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Source: Whangarei District Council

​During COVID-19 Lockdown, Levels Four and Three, a tonne of work was going on out of view of the public – much of it to keep the work that had to continue on-stream – things like water supply, resource consents, planning, applications, dog control and more.

Some work had to stop – the Libraries and customer services had to close to the public, building and resource consent inspections and siteworks were postponed.

At the same time the lockdown generated a raft of new work to help the community manage during the lockdown itself, then setting up ways to prepare and assist the community as the economic impact of the virus rolls out in the months, if not years, to come.

A new Annual Plan, reducing the proposed rates increase for this year, developing a relief package, and helping people manage their bills with Council was developed and put out for public consultation.

We have also submitted many applications for project funding from government.

While this was happening, some staff could not work from home or come in to do their usual work so they were deployed very quickly into other parts of the Council and community.

One of the key new jobs was to get all the people who were campervanning across Northland at the time, into several locations in the middle of Whangārei, where they would have access to power, water, toilets, washing facilities, and the ability to cluster, in their bubbles, beside each other while maintaining the required physical distancing. At any one time there were about 45 vans gathered.

A workforce was set up very quickly coordinating all the different agencies involved, Council contractor Armourguard, the Police and the District Health Board.

One of the staff reported:

“Between 8am and 10am every morning Council staff would monitor physical distancing while allowing freedom campers to access the building’s electricity, and use the shower facilities.

Many of the campers were tourists who were inadvertently stuck in New Zealand, so we would try to make them feel safe and supported.”

The scheme worked so well Whangārei even made the news in the UK, with one of the many couples staying at the sites talking about how well they had been looked after.

Library staff who did not have office-bound work to complete turned their hands to 3D printing of face shield frames for the DHB, helping with Civil Defence welfare support and putting out water shortage notices across our District, and at fast food outlets and supermarkets, once they could do so under the lock-down rules.

The Community Development team supported essential services and connected with Response Coordinators and Welfare Networks helping people across the region as part of the Civil Defence effort; and developed a new community funding mechanism that will help us along the Recovery Pathway going forward.

The Call Centre and Customer Services team were quickly appointed to take calls for the regional 0800 Civil Defence line.  The number was set up within 48 hours notice, and the line was open from 7am – 7pm, 7 days a week.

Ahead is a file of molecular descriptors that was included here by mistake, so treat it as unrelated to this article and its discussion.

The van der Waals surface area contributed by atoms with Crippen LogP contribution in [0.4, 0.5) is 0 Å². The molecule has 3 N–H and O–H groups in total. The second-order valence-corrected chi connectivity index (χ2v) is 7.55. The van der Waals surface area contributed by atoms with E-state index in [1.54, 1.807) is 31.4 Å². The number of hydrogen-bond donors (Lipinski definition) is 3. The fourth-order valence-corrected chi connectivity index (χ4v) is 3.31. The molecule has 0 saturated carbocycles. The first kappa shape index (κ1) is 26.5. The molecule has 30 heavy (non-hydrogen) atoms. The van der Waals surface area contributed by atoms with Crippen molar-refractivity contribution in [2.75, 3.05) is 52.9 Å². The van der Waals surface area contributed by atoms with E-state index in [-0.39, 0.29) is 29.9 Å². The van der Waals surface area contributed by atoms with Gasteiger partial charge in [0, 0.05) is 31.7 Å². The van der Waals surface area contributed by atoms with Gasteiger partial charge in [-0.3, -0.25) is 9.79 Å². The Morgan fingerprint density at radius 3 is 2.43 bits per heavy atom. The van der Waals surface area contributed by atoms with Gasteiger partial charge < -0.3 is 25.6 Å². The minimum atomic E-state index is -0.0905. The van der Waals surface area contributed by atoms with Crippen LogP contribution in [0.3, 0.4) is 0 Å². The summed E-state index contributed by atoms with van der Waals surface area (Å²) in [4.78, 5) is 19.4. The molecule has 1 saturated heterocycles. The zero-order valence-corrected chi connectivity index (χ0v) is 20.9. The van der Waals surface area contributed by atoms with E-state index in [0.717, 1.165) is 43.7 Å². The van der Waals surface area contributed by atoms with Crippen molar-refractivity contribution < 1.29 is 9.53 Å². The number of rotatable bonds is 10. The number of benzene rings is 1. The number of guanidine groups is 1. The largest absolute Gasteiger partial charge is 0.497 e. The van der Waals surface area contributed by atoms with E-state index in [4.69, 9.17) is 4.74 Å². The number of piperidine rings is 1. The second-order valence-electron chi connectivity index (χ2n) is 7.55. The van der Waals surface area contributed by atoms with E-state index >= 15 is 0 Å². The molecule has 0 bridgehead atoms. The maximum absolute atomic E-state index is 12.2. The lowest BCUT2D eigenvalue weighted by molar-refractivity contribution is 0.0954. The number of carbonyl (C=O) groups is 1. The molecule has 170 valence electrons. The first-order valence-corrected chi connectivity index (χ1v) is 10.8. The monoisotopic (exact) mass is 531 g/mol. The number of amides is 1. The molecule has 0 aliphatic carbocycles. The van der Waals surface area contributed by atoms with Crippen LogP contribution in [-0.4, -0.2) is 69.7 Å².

Customer Services manager Lesley Ashcroft said the team had to quickly upskill and become familiar with the details of agencies/welfare providers/community groups across Northland.

“We enlisted help from the Building team’s Contact Centre and then when they needed to focus on their audit, two Customer Services Reps were redeployed to help with the seven-day roster.

“People calling this line were sometimes very distressed and suffering significantly and it was a team effort to help each other through some moments.”

With crowd limits brought in prior to lockdown, several high-profile events at Council venues were cancelled. The team was redeployed to assist Freedom Campers, Business Support, and to do landscaping and ground maintenance at the cemeteries, while others from throughout the organisation helped with burials and other duties.

Two staff turned their homes into mail rooms to receive all physical mail – scan it and send it on to the right departments.

Comments from around the organisation have included:

“It has been amazing to see everyone come together and step-up during this time. No one has complained and have really just got on with things to ensure Council could continue to operate.”

“I’m really proud of my department and how they have responded to this all, trying to do their best to ensure our assets continued to be safe for everyone.”

“We have engaged with 76 Whangārei businesses (to date), working with the wider Northland Inc team of 11 supporting, a total 571 businesses in the last 6 weeks.”

“Our revenue team took 400 calls from people wanting to discuss payment options for rates and other invoices. Many customers needed to pause or reduce payments and penalties have been waived. Changes to long-term car parking fees introduced just the week before Lockdown, also generated 160 calls.”

By Friday last week many of Council’s usual operations were back to normal, or heading that way.

On Monday 18 May we had 431 through the doors, mainly to make rates payments, but also lots of general enquiries about recycling bins, and other BAU type stuff.

The Library Click and Collect service was going well with more than 1700 items on the request list and manageable queues, and more than 3,000 returned items processed and shelved on Tuesday.

Libraries Manager Paula Urlich said in general, customers have been really accepting of the new safety controls.

“It’s also been great to have some of the Library team helping Customer Services with queue management over this time too.”